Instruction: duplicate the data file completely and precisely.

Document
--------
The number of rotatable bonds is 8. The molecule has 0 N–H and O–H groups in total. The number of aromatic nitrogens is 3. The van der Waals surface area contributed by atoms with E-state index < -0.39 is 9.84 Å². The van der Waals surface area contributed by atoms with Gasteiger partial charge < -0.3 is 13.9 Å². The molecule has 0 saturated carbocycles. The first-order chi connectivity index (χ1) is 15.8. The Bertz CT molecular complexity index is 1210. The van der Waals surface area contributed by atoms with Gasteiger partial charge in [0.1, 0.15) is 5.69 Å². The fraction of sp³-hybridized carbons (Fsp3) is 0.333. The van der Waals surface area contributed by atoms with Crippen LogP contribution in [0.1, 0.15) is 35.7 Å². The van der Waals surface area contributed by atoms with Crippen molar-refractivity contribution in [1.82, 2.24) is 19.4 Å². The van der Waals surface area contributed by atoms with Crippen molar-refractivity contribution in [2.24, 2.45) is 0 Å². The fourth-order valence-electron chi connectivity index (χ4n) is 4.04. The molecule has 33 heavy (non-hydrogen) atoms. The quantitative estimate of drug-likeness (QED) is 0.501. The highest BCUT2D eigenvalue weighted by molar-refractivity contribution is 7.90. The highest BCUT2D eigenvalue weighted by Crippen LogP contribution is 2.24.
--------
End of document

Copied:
The number of rotatable bonds is 8. The molecule has 0 N–H and O–H groups in total. The number of aromatic nitrogens is 3. The van der Waals surface area contributed by atoms with E-state index < -0.39 is 9.84 Å². The van der Waals surface area contributed by atoms with Gasteiger partial charge < -0.3 is 13.9 Å². The molecule has 0 saturated carbocycles. The first-order chi connectivity index (χ1) is 15.8. The Bertz CT molecular complexity index is 1210. The van der Waals surface area contributed by atoms with Gasteiger partial charge in [0.1, 0.15) is 5.69 Å². The fraction of sp³-hybridized carbons (Fsp3) is 0.333. The van der Waals surface area contributed by atoms with Crippen LogP contribution in [0.1, 0.15) is 35.7 Å². The van der Waals surface area contributed by atoms with Crippen molar-refractivity contribution in [1.82, 2.24) is 19.4 Å². The van der Waals surface area contributed by atoms with Crippen molar-refractivity contribution in [2.24, 2.45) is 0 Å². The fourth-order valence-electron chi connectivity index (χ4n) is 4.04. The molecule has 33 heavy (non-hydrogen) atoms. The quantitative estimate of drug-likeness (QED) is 0.501. The highest BCUT2D eigenvalue weighted by molar-refractivity contribution is 7.90. The highest BCUT2D eigenvalue weighted by Crippen LogP contribution is 2.24.